Windy, one of our burn patients, is famous for his mischievous and utterly charming personality…and we love him!
Windy sits patiently as we assess him for surgery.
It’s easy to locate our eleven-year-old namako (the Malagasy word for friend). Just walk through the ward door and listen for the laughter. It’s a fact of life that Windy is rarely ever at his bed – he’s usually playing with someone else. And that “Someone Else” is usually another burn patient named Fandresena. They are best friends, bound by natural compatibility and a common understanding of each other’s pain. They are a heart-warming reminder of how our patients receive the benefits of friendship and support, both from other patients and crew members.
As you walk up to him, the boy raises his arms for a huge hug … before wickedly smiling and promptly stealing one of the two stickers that you have on your face after your visit to the rehab tent. With great delight, he pops the sticker onto his own face. He then proceeds to jabber away at you in English. He’s been learning fast. In fact, on a couple of occasions, we’ve even used him as a mini-translator.
You would never guess that this boy with the sunny disposition has experienced something terrible. His face and arms tell a sad story. His skin is discolored, uneven, raised, and grazed – beginning on his left cheek and snaking down his left arm. There is a patch on his head that should have hair, but doesn’t. He has limited movement in his arm and cannot straighten it.
Three years ago, he was sleeping at home. Alone. The electricity had gone out, so a candle had been lit instead. Unfortunately, the candle was too close to the mosquito net that enclosed Windy.
Hot, merciless flames created the story that we now see.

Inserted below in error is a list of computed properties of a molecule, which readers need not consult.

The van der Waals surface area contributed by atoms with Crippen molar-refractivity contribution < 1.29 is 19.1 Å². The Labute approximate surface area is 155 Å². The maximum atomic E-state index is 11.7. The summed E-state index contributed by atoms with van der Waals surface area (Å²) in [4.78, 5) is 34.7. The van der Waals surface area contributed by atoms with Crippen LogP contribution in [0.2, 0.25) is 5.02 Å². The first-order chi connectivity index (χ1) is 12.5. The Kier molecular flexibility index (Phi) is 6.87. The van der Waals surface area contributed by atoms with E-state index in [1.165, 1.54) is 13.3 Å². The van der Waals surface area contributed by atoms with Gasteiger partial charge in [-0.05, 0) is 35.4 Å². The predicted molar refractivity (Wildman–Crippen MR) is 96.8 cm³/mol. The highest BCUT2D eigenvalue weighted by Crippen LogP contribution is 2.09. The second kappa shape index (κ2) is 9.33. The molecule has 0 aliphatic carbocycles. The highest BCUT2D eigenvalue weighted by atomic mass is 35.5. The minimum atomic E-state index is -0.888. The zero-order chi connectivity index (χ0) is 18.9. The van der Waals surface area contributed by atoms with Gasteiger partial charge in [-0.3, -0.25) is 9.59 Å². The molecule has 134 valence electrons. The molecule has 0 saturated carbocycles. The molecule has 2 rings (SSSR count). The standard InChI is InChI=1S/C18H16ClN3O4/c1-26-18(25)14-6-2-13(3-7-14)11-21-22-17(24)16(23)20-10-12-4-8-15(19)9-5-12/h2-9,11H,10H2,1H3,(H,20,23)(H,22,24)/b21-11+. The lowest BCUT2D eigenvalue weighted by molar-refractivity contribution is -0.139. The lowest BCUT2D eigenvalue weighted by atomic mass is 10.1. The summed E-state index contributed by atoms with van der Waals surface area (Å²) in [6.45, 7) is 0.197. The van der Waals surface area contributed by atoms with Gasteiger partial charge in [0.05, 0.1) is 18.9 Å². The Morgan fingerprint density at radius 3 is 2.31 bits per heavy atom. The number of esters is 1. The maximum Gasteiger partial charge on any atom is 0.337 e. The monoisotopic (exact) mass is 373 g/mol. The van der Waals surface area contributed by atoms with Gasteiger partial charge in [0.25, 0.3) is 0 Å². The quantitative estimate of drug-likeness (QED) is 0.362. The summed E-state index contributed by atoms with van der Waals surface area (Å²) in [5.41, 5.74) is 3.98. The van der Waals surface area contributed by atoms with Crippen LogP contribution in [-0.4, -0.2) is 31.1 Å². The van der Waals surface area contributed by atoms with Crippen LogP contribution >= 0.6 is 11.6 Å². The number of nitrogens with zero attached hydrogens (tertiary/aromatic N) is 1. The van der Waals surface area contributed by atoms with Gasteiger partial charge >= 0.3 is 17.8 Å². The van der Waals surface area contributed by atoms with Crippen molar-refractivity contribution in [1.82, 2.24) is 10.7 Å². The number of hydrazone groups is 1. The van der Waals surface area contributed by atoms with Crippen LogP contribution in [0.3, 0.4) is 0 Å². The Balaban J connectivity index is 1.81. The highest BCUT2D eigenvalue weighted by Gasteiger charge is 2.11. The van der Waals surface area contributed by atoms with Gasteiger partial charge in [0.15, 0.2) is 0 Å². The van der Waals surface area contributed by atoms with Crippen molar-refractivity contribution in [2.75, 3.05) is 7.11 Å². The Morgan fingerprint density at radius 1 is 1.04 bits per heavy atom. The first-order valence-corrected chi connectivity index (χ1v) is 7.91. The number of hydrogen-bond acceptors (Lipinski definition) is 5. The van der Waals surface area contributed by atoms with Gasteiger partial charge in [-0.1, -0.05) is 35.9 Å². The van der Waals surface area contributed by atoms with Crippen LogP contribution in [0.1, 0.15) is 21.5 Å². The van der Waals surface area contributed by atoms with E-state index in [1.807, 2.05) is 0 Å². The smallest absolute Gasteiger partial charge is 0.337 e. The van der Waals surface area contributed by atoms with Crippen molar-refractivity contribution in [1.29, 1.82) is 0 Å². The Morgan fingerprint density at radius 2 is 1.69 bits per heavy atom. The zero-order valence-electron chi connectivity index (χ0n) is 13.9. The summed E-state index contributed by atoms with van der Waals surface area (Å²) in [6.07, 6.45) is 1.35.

After surgery, Windy’s arm can straighten, and who knows what mischief that will unleash! (Just look at that grin).
When people saw the house on fire, they came to his rescue.
“Thank God!” His mother, Clotilda, said, “We owe his life to many people. I was really, really scared.”
Clotilda was fearful for her child. Finding someone who could cure him was a problem. Money was a problem. His injury carved deep scars, both on his body and in his family’s hearts.
Windy loves playing football, basketball and rugby – basically anything that involves being active and rowdy. The fact that his arm prevented him from doing those things was really difficult for him to accept.
His arm also prevented him from achieving his BIG dream – to shoot a basketball.
He was often stuck at home in front of the TV, and his friends missed their charming playmate. They visited him every now and again, before leaving to play the games he could no longer enjoy.
It turns out that watching TV changed his life. His family heard the news about Mercy Ships and its free reconstructive plastic surgical program. With a radiant smile, Clotilda recalls,
“This made me feel really happy,”
Windy is a clever boy and a fast learner. His English has improved so much that we’ve even used him as a mini-translator on a couple of occasions!
One trip and a Mercy Ships appointment card later, Windy was in our wards, making mischief and recovering from a procedure that allowed him to straighten his arm again.
It was an honor for us to witness a special moment in our friend’s life . . . the moment when his BIG dream finally came true.
On his first day of trying, Windy shot a basketball . . . and he scored . . . multiple times! We, his loyal fans, rejoiced with him.
Now, Windy sees his scars in a different way. Stacia Julian (USA), ward nurse and plastics team leader, says,
“We teach the nurses and day-crew that the scars don’t tell a sad story. Instead, they tell one of overcoming and surviving, and that the Lord has great and big plans for their life. This is what we teach and reinforce to the patients when they ask us questions about their scars – that they would look at them and see beauty and life, not uneven discoloration.”
That is the heart of the plastics program . . . and the heart of Windy’s story.